One might imagine that if the rich man had known what awaited him after death, he would have lived quite differently.  But if he had known it as we know the things of this life, it would not have entailed faith and trust in God for him to have acted as he should have.  Rather, he would have been almost compelled to show mercy, and therefore, to have done so would have involved little or no virtue on his part.  The rich man begs Abraham to send Lazarus to earth to tell his five brothers about the terrible fate of sinners.  Abraham, however, replies that people on earth have the law and the prophets, and that if they do not heed them, they will certainly not pay any attention to someone coming back from beyond the grave.  If the parable were set in our own time, Abraham would doubtless say something similar to our present-day freethinkers, but it would carry even more force.  “What!” he would tell them.  “You have the Holy Gospel.  Read it with the fear of God and faith, lest you get completely lost in the labyrinth of your little vain, stupid secular reasonings and in the smoke of your foul passions, and you perish utterly.  If you will not listen to the Lord Himself, to His Evangelists and apostles, you will certainly not listen to someone come back from the dead.  Undoubtedly, you would find many seemingly plausible, logical reasons to explain why no one can come back after he has died.”

          And so, brothers and sisters, let us love the poor and reject the demonic thoughts that urge us to spend all our money on ourselves or to save as much as possible for a rainy day.  The rainiest day of all will come when our soul departs the body.  Give generously to the poor, for in their hands is our salvation.  Almost everyone in America has some money beyond what is necessary to provide for his essentials.  The needy have the first, not the last, claim to this.  In our day this will usually mean the poor in other countries, but it also means needy monastics, who have made themselves poor for Christ’s sake, and occasionally it will mean the needy folk around us, in our own blessed land.  The Scriptures say:  Alms doth deliver from death,1 and, It is better to give alms than to lay up gold,2 and, Alms maketh an atonement for sins,3 and, No good can come to him that giveth no alms.4  Christ teaches the same in today’s Gospel lection.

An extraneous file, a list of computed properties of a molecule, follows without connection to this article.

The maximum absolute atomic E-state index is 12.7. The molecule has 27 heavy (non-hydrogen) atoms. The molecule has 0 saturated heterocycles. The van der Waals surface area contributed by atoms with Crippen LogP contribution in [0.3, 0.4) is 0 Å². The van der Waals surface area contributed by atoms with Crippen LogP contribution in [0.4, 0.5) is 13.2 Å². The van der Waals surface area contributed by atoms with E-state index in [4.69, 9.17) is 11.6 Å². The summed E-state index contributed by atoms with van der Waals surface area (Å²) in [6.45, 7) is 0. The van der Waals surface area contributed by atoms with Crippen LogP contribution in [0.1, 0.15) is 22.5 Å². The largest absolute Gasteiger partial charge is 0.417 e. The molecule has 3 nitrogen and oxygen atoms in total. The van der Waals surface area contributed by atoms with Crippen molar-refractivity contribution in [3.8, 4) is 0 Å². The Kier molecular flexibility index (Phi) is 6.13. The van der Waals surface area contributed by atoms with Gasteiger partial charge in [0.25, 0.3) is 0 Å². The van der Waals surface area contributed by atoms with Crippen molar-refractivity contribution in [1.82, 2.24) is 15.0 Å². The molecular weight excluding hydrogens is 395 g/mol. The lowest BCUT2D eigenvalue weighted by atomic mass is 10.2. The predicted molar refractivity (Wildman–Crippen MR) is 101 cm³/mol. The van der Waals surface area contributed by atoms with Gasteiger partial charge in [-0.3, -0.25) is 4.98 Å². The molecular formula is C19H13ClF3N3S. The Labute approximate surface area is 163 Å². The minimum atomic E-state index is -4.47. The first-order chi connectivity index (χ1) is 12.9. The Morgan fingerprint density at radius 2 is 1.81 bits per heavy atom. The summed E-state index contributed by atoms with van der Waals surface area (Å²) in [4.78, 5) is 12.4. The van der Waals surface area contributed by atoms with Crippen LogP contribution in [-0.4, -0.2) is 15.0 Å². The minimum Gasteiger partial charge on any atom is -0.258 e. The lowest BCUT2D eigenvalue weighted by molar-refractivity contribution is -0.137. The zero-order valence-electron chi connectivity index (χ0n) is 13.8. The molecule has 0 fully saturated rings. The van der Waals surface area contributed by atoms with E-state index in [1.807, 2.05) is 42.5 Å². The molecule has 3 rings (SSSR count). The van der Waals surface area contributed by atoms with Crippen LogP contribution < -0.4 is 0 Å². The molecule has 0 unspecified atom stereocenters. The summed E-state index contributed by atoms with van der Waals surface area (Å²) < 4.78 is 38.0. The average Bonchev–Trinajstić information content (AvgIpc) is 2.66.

Let us remember also, dear Christians, the hour of death and the judgment that follows.  We now have not just Moses and the prophets to instruct us what to do to escape Gehenna, but the Holy Gospel, the words of the Son of God, as well, and they are vastly more compelling than the Old Testament Scriptures.  So, if we behave like the rich man in the parable, then we can only expect our punishment to be far worse than his.  To escape Gehenna and attain the Kingdom of God:  what else in this life could possibly be nearly so crucial!  And so, let us study the Holy Gospel devoutly, reading it faithfully every day, and let us carry out its commandments to the best of our ability.  Especially, let us carry out those commandments which pertain to mercy, compassion, and care for the poor.  Amen.

1. Tobit 4:10

2. Tobit 12:8

3. Eccl. 3:30

4. Eccl. 12:3